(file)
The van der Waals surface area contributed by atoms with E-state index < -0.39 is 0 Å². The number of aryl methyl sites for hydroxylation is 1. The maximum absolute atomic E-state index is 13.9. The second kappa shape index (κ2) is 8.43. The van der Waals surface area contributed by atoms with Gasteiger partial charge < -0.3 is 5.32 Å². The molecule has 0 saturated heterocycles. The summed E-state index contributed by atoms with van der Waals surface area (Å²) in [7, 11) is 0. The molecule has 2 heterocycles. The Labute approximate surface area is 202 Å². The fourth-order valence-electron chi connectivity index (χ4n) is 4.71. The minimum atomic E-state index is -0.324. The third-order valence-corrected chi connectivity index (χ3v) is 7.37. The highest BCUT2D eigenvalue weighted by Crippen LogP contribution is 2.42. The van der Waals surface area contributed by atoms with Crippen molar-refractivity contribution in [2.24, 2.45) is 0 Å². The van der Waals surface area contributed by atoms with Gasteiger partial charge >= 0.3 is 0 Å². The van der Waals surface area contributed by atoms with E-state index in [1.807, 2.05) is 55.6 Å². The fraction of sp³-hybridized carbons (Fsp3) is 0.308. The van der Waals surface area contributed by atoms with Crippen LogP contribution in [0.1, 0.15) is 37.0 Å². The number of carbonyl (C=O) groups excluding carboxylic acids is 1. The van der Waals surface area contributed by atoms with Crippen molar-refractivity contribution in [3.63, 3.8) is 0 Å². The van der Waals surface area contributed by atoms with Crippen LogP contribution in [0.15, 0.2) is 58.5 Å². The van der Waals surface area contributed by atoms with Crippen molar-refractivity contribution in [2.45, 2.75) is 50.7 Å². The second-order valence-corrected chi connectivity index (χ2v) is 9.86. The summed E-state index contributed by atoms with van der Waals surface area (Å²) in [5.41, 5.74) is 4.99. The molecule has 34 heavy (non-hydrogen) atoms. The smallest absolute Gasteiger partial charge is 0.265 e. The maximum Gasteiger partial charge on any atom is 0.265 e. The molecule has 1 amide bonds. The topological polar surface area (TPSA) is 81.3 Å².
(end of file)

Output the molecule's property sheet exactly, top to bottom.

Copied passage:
The van der Waals surface area contributed by atoms with E-state index < -0.39 is 0 Å². The number of aryl methyl sites for hydroxylation is 1. The maximum absolute atomic E-state index is 13.9. The second kappa shape index (κ2) is 8.43. The van der Waals surface area contributed by atoms with Gasteiger partial charge < -0.3 is 5.32 Å². The molecule has 0 saturated heterocycles. The summed E-state index contributed by atoms with van der Waals surface area (Å²) in [7, 11) is 0. The molecule has 2 heterocycles. The Labute approximate surface area is 202 Å². The fourth-order valence-electron chi connectivity index (χ4n) is 4.71. The minimum atomic E-state index is -0.324. The third-order valence-corrected chi connectivity index (χ3v) is 7.37. The highest BCUT2D eigenvalue weighted by Crippen LogP contribution is 2.42. The van der Waals surface area contributed by atoms with Crippen molar-refractivity contribution in [2.24, 2.45) is 0 Å². The van der Waals surface area contributed by atoms with Gasteiger partial charge >= 0.3 is 0 Å². The van der Waals surface area contributed by atoms with E-state index in [1.807, 2.05) is 55.6 Å². The fraction of sp³-hybridized carbons (Fsp3) is 0.308. The van der Waals surface area contributed by atoms with Crippen LogP contribution in [0.1, 0.15) is 37.0 Å². The number of carbonyl (C=O) groups excluding carboxylic acids is 1. The van der Waals surface area contributed by atoms with Crippen molar-refractivity contribution in [3.63, 3.8) is 0 Å². The van der Waals surface area contributed by atoms with Crippen LogP contribution in [0.15, 0.2) is 58.5 Å². The van der Waals surface area contributed by atoms with Crippen molar-refractivity contribution in [2.45, 2.75) is 50.7 Å². The second-order valence-corrected chi connectivity index (χ2v) is 9.86. The summed E-state index contributed by atoms with van der Waals surface area (Å²) in [5.41, 5.74) is 4.99. The molecule has 34 heavy (non-hydrogen) atoms. The smallest absolute Gasteiger partial charge is 0.265 e. The maximum Gasteiger partial charge on any atom is 0.265 e. The molecule has 1 amide bonds. The topological polar surface area (TPSA) is 81.3 Å².